Trump questions whether US should aid ‘Democrat’ states
President Donald Trump questioned whether the federal government should provide financial assistance to “poorly run” states led by Democrats on Monday, again framing the U.S. response to the coronavirus outbreak in partisan terms.
Trump appeared to align himself with Senate Majority Leader Mitch McConnell, who has said Congress shouldn’t debate relief to cash-strapped states until legislators reconvene in May. The Kentucky Republican has suggested states with large pension obligations under union contracts should be forced into bankruptcy instead of receiving federal aid.
Many Democrats and some Republicans have criticized McConnell’s bankruptcy proposal, arguing such a move would have far-reaching and disastrous financial consequences for the country. Democrats say federal aid for states and local governments must be part of the next round of coronavirus-related stimulus.
New York Representative Peter King, a Republican, called McConnell the “Marie Antoinette of the Senate” for his seeming indifference to the plight of local governments, including in his home state.
McConnell’s home town of Louisville faces a massive budget deficit as a result of the coronavirus outbreak, which has put a quarter of Kentuckians out of work.
Kevin Hassett, a senior economic adviser to the president, questioned the wisdom of letting states go bankrupt in an interview on ABC News on Sunday.
“The state going bankrupt is something that’s not really been anticipated by the founders,” Hassett said. “And so I’m not sure exactly – I didn’t see the clip from Senator McConnell but I’m not sure exactly what he was talking about.”
Trump singled out Illinois in his tweet after the state’s Democratic governor, J.B. Pritzker, repeatedly criticized the president’s response to the coronavirus outbreak.
Pritzker last week said “everything is on the table” as he and the state’s General Assembly deal with a budget shortfall for next year of at least $6.2 billion. Illinois has the worst credit rating of any U.S. state and faced financial problems even before the outbreak.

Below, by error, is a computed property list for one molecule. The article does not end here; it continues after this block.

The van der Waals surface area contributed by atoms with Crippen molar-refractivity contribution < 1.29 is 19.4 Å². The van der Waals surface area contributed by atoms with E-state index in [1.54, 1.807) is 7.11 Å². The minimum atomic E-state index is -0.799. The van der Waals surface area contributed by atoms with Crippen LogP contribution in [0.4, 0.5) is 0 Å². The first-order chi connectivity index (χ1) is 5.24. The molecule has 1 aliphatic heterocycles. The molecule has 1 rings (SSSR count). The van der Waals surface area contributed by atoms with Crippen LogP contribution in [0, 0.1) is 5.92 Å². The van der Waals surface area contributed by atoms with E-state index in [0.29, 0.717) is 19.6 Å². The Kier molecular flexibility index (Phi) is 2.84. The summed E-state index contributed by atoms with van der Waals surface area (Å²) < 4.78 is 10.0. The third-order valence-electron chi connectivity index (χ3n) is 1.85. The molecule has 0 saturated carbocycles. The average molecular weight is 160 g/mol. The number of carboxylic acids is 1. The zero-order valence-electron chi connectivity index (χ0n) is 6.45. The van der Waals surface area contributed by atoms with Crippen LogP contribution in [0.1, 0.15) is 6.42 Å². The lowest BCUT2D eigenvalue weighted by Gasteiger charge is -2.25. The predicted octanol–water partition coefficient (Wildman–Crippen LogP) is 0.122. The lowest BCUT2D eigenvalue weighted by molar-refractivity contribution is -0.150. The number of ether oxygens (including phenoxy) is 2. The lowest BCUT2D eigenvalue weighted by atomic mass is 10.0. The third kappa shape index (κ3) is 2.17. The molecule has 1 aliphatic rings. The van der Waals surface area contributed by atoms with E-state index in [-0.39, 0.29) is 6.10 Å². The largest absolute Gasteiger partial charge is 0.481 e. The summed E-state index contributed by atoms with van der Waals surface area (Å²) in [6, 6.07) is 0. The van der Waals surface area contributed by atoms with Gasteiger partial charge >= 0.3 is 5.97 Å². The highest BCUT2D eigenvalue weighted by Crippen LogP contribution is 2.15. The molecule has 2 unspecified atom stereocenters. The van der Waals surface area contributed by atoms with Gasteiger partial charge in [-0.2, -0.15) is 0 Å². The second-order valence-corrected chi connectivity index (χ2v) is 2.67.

The pandemic and its economic consequences “are likely to exacerbate the already substantial financial challenges that Illinois faces and test its resilience compared with other states,” according to an April 21 report by Moody’s Investors Service, which rates Illinois Baa3, its lowest investment grade.
The firm earlier this month cut Illinois’s outlook to negative from stable as expected investment losses, tax revenue declines, large unfunded pension liabilities and a large unpaid bill backlog “are likely to worsen significantly, reducing future financial flexibility.”
The state’s five retirement funds had about $137 billion of unfunded liabilities as of June 30 and its unpaid bill backlog stands at about $7.5 billion. Illinois is expected to receive about $4.9 billion from the $2.2 trillion coronavirus stimulus package Trump signed into law last month.
“The state of Illinois sends more taxpayer dollars to Washington than it receives each year, so we’d urge the president to avoid his instincts to make this a partisan issue and do what’s right for the country,” Jordan Abudayyeh, a Pritzker spokeswoman, said in an e-mail.
Earlier in the day, Trump told his more than 78 million Twitter followers that they should blame Democrats for delays in receiving unemployment assistance. Florida, a state that is crucial to his re-election, has been particularly beset by such delays, the New York Times reported last week. The state has a Republican governor, Ron DeSantis.